Juniors on their Upcoming Senior Year

Samantha Ramirez, Writer

On March 13, 2020 the world went into lockdown, meaning the closure of Downey High School. The class of 2023– freshmen at the time, were rid of the rest of their freshman year along with their sophomore year. Some chose to return for a few months during their sophomore year, but a majority chose to remain on distance learning. However, life has now a semblance of normalcy and these once freshmen are now choosing courses and preparing for their senior year.


 These now juniors, along with every other student missed out on numerous events such as dances and sporting events– and the little things such as socializing with their friends and teachers. For Sofia Hammond-Mota, 11 ,transitioning from quarantine to the return to school has “really made herself and others more appreciative of each other, teachers as well” and “Since coming in person [she] has felt a lot more unity and school spirit on campus.” Since coming back to school and throughout her three years at Downey High, Hammond-Mota has “taken multiple honors and AP classes, played the saxophone in marching band and jazz ensemble, and was one of the leads in the Drama Department’s production of Clue.” She was even very recently chosen as a representative of Downey for the American Legion Boys/Girls State Event. Sofia, a sociable person, has made the most out of her time back at school and has enjoyed “being able to be with people in class, at rallies, and football games.” Sofia considers herself “ not necessarily nervous about senior year”, but rather excited to have the best final year that she can and slightly sad that her high school experience will be ending. For her senior year, Sofia plans to continue with marching band and jazz ensemble, she is unsure about her major but hopes to be accepted into a good UC.


Similarly, Erika Avila, 11, finds that the largest impact that the presence of coronavirus and the quarantine had on her was that “[she] wasn’t able to see my friends as much, do the school activities [she] normally would have been able to, and have the same learning experience as in in-person school.” Erika is excited to be back and has gladly been able to get back into her niche– key club, power 4 periods club, anatomy club, the tending TA’s club, and Downey High’s swim team. Avila finds herself unnerved for senior year, but rather excited for graduation and what lays ahead. She plans to “go to a university that’s far away.”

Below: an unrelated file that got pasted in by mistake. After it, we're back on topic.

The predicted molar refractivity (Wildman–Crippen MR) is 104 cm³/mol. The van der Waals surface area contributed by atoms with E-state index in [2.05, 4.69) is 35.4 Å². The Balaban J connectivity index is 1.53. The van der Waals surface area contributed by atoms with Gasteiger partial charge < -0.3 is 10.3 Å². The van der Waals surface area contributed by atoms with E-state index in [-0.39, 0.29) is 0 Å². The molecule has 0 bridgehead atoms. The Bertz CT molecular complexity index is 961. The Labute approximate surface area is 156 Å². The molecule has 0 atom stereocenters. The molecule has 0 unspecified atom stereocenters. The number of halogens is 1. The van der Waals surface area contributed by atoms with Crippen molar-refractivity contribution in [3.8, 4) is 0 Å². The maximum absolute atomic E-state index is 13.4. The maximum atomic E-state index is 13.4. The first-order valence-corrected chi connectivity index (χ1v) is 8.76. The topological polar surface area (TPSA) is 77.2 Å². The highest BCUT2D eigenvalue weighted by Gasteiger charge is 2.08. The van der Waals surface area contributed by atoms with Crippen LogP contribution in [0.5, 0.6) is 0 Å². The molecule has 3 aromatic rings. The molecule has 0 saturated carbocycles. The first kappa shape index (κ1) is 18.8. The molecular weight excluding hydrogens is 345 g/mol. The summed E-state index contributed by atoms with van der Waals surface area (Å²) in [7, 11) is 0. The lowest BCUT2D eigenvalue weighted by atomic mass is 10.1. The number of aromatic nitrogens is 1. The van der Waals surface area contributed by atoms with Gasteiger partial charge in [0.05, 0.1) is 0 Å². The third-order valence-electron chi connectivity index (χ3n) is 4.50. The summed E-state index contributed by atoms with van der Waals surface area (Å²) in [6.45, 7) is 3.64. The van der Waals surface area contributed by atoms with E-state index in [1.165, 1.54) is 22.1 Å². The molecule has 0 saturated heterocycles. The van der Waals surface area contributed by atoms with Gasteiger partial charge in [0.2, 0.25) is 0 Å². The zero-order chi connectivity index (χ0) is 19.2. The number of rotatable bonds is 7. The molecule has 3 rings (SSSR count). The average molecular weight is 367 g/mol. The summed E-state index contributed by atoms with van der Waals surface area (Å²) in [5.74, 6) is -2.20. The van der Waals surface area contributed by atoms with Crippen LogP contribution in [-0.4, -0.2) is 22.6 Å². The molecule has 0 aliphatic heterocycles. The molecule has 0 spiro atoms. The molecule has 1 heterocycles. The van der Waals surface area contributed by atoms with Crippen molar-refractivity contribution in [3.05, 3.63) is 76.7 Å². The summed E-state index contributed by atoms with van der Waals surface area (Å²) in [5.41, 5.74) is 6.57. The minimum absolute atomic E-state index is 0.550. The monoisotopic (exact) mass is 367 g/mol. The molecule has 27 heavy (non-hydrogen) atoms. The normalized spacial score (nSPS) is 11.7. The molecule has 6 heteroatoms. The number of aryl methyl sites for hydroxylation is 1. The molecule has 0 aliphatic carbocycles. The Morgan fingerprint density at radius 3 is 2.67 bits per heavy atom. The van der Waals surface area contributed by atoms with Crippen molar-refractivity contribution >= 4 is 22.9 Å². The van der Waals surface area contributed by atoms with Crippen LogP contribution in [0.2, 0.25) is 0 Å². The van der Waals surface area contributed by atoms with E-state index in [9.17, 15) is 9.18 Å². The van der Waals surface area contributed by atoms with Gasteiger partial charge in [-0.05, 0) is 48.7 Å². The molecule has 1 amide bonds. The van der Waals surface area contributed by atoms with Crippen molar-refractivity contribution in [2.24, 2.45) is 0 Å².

For Sasha Mena, 11, the lack of sociability wasn’t what affected her the most. She states, “during freshman year, I had a routine to follow: I would attend school at a specific time,do after school activities and would come home and do homework.” This was something that was completely unavailable during distance learning– though we had to adhere to a schedule for school, days melted into weeks and weeks into months in front of the zoom interface. Given this problem, Mena found that “it [returning back to school] was a weird switch, [she] was so used to doing everything on [her] own time.” Despite socializing not being her biggest qualm about distance learning, it has been her  biggest enjoyment of this school year. She stated, “I’ve enjoyed getting to know all the new people I’ve met through clubs, link crew,  and overall the people I see everyday in class.” She continued by saying” I didn’t really know a lot of people freshman year, especially since the school year got cut short and it was hard to interact with other people during online school. So coming back junior year made me realize how much I enjoy talking to people in person.” This newly discovered trait has led Mena to serve in link crew, as a tutor for freshman, and to join Downey’s Truth Be Told Club where students get to socialize and help out at local churches. Mena finds herself nervous for senior year given the uncertainty that comes with it along with the daunting tasks such as college applications, majors, etc.


Senior year will surely come faster than anticipated, but juniors should have the utmost confidence in themselves as they step into this new phase of their high school career, and soon enough–adulthood.